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Burundi: Burundi Environment Profile


There were few significant developments in terms of the management of natural resources in 2009. The issue of wastewater and household waste being discharged into Lake Tanganyika has still not been resolved and the development of rainwater drainage is not co-ordinated at Bujumbura. There is no clear land management policy that addresses nature conservation. The reforesting and environmental education programmes were continued, however.

Burundi is a party to the following international agreements that relate to the environment: Biodiversity, Climate Change, Desertification, Endangered Species, Hazardous Wastes and Ozone Layer Protection. The following have been signed but not from presently on ratified by Burundi: Law of the Sea and Nuclear Test Ban.

The wildlife in the small, landlocked country of Burundi is composed of its flora and fauna. The country is home to 2,950 species of plants, 596 birds, 163 species of vertebrates, 52 species of reptiles, 56 species of amphibians, and 215 fish species.

The wildlife has been drastically reduced in recent years, mainly on account of intense people pressure, conversion of large areas of forest into agricultural land, and extensive livestock farming. The protected area encompasses little additional than 5% of the total area of the country.

With one exception, there were no national laws on conservation of wildlife during the colonial policy of Belgium nor any national parks established. The exception was a forest reserve, established in 1933. Before 1980, little action was taken to protect wildlife. The initial Act issued was Decree No. 1/6, dated 3 March 1980, under which national parks (parc nationaux) and reserves were proposed to preserve and conserve wildlife. Under this decree, forest boundaries were to be defined. The Forest Code of 25 March 1985 was an enabling law under which protected forests areas were decreed, and reserve areas were specified. A national institute for conservation was established, the National Institute for the Conservation of Nature, under the decree of March 1980; presently renamed as the National Institute for Environment and Conservation of Nature. It has the responsibility to establish national parks and reserves. It as well undertakes scientific research in flora and fauna inclunding promoting ecotourism.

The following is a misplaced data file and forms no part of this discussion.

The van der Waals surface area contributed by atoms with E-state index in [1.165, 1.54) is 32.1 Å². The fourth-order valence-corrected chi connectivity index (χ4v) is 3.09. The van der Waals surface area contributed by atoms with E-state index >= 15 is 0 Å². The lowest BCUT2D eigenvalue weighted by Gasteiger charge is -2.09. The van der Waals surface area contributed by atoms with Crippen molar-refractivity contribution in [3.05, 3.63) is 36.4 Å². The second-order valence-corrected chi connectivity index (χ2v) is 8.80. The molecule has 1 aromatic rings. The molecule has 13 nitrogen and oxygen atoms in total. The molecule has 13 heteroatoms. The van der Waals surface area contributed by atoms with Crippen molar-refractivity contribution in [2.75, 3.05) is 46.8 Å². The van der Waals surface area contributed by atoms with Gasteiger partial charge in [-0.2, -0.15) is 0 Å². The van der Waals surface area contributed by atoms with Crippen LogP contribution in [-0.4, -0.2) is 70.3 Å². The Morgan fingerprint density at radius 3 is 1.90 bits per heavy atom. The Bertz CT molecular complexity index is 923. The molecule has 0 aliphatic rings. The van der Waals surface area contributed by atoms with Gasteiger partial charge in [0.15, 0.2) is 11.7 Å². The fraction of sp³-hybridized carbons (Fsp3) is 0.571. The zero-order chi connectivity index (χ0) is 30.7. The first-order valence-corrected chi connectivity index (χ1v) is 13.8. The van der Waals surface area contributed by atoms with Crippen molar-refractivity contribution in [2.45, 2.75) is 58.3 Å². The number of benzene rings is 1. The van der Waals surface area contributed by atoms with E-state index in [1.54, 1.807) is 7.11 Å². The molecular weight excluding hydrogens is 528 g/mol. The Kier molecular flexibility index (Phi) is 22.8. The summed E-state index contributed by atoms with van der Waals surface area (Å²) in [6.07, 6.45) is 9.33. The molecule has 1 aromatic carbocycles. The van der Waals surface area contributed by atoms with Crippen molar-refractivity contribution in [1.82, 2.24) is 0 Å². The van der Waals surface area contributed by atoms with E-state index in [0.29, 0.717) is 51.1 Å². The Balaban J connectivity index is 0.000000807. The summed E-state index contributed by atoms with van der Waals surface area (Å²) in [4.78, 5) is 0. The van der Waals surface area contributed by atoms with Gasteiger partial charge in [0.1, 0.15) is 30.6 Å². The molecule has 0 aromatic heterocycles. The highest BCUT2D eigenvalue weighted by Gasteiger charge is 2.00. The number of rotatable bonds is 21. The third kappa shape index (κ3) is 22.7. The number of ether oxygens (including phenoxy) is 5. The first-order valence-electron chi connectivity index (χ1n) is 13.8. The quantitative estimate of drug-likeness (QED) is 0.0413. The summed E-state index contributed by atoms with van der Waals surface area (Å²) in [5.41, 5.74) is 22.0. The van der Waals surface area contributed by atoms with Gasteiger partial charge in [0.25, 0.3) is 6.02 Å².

The wildlife habitat of Burundi, spread over its 15 provinces, is effected by the moderate tropical climate, dominated by altitudinal difference. An average annual temperature of 20 °C (68 °F) is recorded in the plateau region while the Rift Valley records a temperature of 23 °C (73 °F). Dry season lasts from June to August and again from December to January.[4] The rainy season is from October to December with annual rainfall varying from 500–2,000 millimetres (20–79 in); Bujumbura, the capital city, has an average rainfall of 960 millimetres (38 in). The western mountain region receives an average rainfall of 1,375 millimetres (54.1 in); the eastern plateaus, however, receive an annual rainfall in the range of 1,100–1,250 millimetres (43–49 in).[5] The country is dominated by hilly plateaus.[4] The elevation in the plateau varies from 1,400–1,800 metres (4,600–5,900 ft) with the decreasing trend recorded towards the east and southeast of the country. Its biodiversity is broadly categorized under the terrestrial ecosystems, and the aquatic and semi-aquatic ecosystems.